Stuck at Kanchenjunga, mountaineers now in a 21-day ‘Big Boss’ challenge

The Himalayan Mountaineering Institute in Darjeeling has found a new way to keep 75 trainees engaged during the 21-day nationwide lockdown.

Trainees at the Himalayan Mountaineering Institute were supposed to return to their homes on March 24, two days after the lockdown began. (Representative Image)

It was a horrifying time initially for 75 trainees of the Himalayan Mountaineering Institute in Darjeeling, held up at 14,600 feet high Chaurikhang base camp at Kanchenjunga mountain ranges when the 21-day nationwide lockdown was imposed to fight the COVID-19 pandemic.

They were to finish their training two days after the lockdown was declared on March 24 and return to their respective places with the certificates, but little did they know they will be in a real life ‘HMI 21 Days Big Boss Challenge’

Safely brought back to Darjeeling where Asia’s first mountaineering training centre is located, the 75 trainees, including two women, hailing from different parts of the country, are living up to the challenge by example.

“With the help of Sikkim and West Bengal governments we could bring back the trainees to the institute safely but the biggest task for me was to keep them safe and engaged during the lockdown,” group captain and principal of HMI Jai Kishan told PTI from Darjeeling.

“So we thought of this Big Boss Challenge. Everybody is aware of the popular show on TV and we gave it a twist at HMI, well aware that it would cost us Rs. 15 lakh extra as we are not charging a penny extra for them.”

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The 75 trainees include 53 in Basic Mountaineering Course and 22, including two women, in Search and Rescue Course which began on March 10 as they are having an extended stay under the unforeseen circumstances.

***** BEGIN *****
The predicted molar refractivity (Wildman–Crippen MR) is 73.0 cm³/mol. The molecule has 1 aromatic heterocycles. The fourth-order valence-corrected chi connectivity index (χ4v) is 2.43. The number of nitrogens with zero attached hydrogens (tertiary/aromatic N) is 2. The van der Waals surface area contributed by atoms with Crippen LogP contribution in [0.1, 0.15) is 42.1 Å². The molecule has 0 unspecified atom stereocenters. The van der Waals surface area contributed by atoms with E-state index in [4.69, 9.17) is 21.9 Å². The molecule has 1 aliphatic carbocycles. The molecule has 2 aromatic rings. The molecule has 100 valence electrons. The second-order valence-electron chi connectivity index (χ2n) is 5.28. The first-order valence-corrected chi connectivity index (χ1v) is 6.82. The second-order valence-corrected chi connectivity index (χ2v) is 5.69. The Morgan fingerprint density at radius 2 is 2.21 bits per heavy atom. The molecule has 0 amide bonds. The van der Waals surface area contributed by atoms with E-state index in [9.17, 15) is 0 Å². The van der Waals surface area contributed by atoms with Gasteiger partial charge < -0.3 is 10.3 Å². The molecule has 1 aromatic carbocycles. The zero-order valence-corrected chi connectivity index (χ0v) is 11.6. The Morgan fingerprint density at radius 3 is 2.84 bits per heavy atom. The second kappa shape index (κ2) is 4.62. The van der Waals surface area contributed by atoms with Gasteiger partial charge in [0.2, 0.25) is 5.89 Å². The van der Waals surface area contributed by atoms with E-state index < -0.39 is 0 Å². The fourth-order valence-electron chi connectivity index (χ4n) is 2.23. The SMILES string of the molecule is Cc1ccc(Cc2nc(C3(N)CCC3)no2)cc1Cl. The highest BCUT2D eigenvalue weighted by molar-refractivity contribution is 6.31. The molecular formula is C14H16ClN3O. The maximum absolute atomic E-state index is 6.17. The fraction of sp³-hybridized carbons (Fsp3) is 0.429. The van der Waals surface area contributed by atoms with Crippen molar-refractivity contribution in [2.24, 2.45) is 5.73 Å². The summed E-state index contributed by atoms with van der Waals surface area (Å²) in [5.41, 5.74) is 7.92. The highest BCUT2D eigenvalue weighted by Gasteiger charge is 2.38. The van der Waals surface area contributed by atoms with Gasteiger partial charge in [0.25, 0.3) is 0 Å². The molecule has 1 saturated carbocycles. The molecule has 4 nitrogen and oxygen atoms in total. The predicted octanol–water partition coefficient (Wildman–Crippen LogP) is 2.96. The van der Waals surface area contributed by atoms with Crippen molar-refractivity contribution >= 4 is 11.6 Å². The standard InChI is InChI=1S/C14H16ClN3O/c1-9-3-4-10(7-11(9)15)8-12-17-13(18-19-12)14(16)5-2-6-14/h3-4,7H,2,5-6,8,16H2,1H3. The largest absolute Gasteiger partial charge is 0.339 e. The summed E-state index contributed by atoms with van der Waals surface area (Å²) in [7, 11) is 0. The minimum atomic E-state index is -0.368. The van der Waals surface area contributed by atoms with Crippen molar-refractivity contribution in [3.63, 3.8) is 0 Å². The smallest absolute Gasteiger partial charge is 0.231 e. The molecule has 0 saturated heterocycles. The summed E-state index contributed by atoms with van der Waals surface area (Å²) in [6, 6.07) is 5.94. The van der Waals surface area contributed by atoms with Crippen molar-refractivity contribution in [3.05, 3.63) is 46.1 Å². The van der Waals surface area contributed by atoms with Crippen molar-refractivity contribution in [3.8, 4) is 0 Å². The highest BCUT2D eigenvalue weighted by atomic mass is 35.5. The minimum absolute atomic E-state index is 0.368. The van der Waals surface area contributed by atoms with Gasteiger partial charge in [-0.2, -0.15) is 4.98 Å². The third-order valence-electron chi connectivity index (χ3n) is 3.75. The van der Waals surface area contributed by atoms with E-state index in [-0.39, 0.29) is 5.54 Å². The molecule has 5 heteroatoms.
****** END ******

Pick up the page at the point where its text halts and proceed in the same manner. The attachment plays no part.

Kishan said the trainees begin their day with a two-hour yoga, pranayam, meditation session followed by the singing of National Anthem. Then, they go to breakfast table without stepping out of their Laxman Rekha (circles marked all over the institute with a two-metre distance to maintain social distancing).

“We know very well that they never had any contact with outside people and they are all fit and fine. And the institute is totally shut to the outside world. But we are still maintaining social distancing and proper hygiene,” he said.

“We have reduced staff strength to minimum after the lockdown announcement, so I conduct the yoga, pranayam and meditation sessions, while Indian Navy’s Dharmender look after physical training.”

After breakfast, there’s santisation programme which the trainees do themselves in their respective rooms before they break for lunch, ensuring that they do not cross their ‘Laxman Rekha’

“The afternoon session is interactive where they have talks, discussions, debates, dance competitions. We have a big lobby where we do this maintaining social distancing,” Kishan said.

The trainees also took part in competitions to choose Best Fitness, Best Zumba Dancer, Best Gardener, Best Cleaning Guy and Best Story Teller.

“So there is an added incentive. We will give them goodies and HMI souvenirs after normalcy restores,” he said.

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The HMI has also engaged their respective families online by offering Lockdown Challenges through which they can win vacation at the scenic location on the fringes of the Darjeeling town.

“They are coming up with various creative videos including that of yoga, physical fitness, essays, painting. It has generated huge response and everyone is happy and they are not missing their families in such trying times,” Kishan said.

“The person who uploads the best video or picture will get an opportunity to stay 5 nights and 4 days at the HMI. The runner-up will get to stay 3 nights and 2 days, while the third prize will be HMI tracksuit. Everyone will be given certificates from HMI,” he concluded.

After the first ascent of Mt. Everest by Tenzing Norgay and Sir Edmund Hillay in 1953, then Prime Minister Jawahar Lal Nehru and West Bengal Chief Minister of that time Dr Bidhan Chandra Roy decided to set up HMI in 1955.

Norgay and Major Nandu Jayal were its first director of field training and principal respectively.